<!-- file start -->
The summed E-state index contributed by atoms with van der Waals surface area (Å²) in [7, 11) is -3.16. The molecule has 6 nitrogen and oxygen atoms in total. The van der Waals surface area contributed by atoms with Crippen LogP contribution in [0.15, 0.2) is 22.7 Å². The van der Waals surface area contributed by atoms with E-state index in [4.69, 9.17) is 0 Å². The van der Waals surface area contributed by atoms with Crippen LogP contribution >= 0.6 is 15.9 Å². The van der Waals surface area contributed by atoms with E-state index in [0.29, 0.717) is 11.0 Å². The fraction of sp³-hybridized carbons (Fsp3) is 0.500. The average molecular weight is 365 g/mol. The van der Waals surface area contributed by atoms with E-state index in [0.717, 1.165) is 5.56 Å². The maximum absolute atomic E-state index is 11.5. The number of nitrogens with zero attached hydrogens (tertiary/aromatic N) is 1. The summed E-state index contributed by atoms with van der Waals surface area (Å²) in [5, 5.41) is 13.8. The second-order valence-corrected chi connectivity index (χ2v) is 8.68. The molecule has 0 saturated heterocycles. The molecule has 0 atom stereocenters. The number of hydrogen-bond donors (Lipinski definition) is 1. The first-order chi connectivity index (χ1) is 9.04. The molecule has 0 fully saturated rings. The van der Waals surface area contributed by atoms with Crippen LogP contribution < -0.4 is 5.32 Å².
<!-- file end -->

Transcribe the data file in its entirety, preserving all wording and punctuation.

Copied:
The summed E-state index contributed by atoms with van der Waals surface area (Å²) in [7, 11) is -3.16. The molecule has 6 nitrogen and oxygen atoms in total. The van der Waals surface area contributed by atoms with Crippen LogP contribution in [0.15, 0.2) is 22.7 Å². The van der Waals surface area contributed by atoms with E-state index in [4.69, 9.17) is 0 Å². The van der Waals surface area contributed by atoms with Crippen LogP contribution >= 0.6 is 15.9 Å². The van der Waals surface area contributed by atoms with E-state index in [0.29, 0.717) is 11.0 Å². The fraction of sp³-hybridized carbons (Fsp3) is 0.500. The average molecular weight is 365 g/mol. The van der Waals surface area contributed by atoms with E-state index in [0.717, 1.165) is 5.56 Å². The maximum absolute atomic E-state index is 11.5. The number of nitrogens with zero attached hydrogens (tertiary/aromatic N) is 1. The summed E-state index contributed by atoms with van der Waals surface area (Å²) in [5, 5.41) is 13.8. The second-order valence-corrected chi connectivity index (χ2v) is 8.68. The molecule has 0 saturated heterocycles. The molecule has 0 atom stereocenters. The number of hydrogen-bond donors (Lipinski definition) is 1. The first-order chi connectivity index (χ1) is 9.04. The molecule has 0 fully saturated rings. The van der Waals surface area contributed by atoms with Crippen LogP contribution < -0.4 is 5.32 Å².